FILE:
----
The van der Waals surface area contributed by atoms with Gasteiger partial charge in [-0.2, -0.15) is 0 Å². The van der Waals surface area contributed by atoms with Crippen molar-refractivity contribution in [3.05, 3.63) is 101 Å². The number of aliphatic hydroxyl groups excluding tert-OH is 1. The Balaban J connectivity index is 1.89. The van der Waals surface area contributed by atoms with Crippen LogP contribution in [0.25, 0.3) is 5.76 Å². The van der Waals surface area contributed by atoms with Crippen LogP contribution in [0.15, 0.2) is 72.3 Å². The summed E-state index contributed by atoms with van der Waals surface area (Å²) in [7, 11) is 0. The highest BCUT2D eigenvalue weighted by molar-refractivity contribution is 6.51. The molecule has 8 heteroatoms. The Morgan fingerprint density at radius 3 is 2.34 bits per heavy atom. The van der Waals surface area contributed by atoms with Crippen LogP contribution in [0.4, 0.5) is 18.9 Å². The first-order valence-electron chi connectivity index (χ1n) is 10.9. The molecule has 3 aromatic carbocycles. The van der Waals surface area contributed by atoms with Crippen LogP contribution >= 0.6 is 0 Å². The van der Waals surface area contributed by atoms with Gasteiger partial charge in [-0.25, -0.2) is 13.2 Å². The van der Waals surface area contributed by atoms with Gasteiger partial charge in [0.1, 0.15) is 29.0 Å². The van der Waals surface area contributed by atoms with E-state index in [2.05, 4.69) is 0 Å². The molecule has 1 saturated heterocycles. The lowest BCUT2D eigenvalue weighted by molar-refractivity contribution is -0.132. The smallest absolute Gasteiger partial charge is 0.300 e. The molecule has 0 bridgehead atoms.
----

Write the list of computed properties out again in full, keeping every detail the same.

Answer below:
The van der Waals surface area contributed by atoms with Gasteiger partial charge in [-0.2, -0.15) is 0 Å². The van der Waals surface area contributed by atoms with Crippen molar-refractivity contribution in [3.05, 3.63) is 101 Å². The number of aliphatic hydroxyl groups excluding tert-OH is 1. The Balaban J connectivity index is 1.89. The van der Waals surface area contributed by atoms with Crippen LogP contribution in [0.25, 0.3) is 5.76 Å². The van der Waals surface area contributed by atoms with Crippen LogP contribution in [0.15, 0.2) is 72.3 Å². The summed E-state index contributed by atoms with van der Waals surface area (Å²) in [7, 11) is 0. The highest BCUT2D eigenvalue weighted by molar-refractivity contribution is 6.51. The molecule has 8 heteroatoms. The Morgan fingerprint density at radius 3 is 2.34 bits per heavy atom. The van der Waals surface area contributed by atoms with Crippen LogP contribution in [0.4, 0.5) is 18.9 Å². The first-order valence-electron chi connectivity index (χ1n) is 10.9. The molecule has 3 aromatic carbocycles. The van der Waals surface area contributed by atoms with Crippen LogP contribution >= 0.6 is 0 Å². The van der Waals surface area contributed by atoms with Gasteiger partial charge in [-0.25, -0.2) is 13.2 Å². The van der Waals surface area contributed by atoms with Gasteiger partial charge in [0.1, 0.15) is 29.0 Å². The van der Waals surface area contributed by atoms with E-state index in [2.05, 4.69) is 0 Å². The molecule has 1 saturated heterocycles. The lowest BCUT2D eigenvalue weighted by molar-refractivity contribution is -0.132. The smallest absolute Gasteiger partial charge is 0.300 e. The molecule has 0 bridgehead atoms.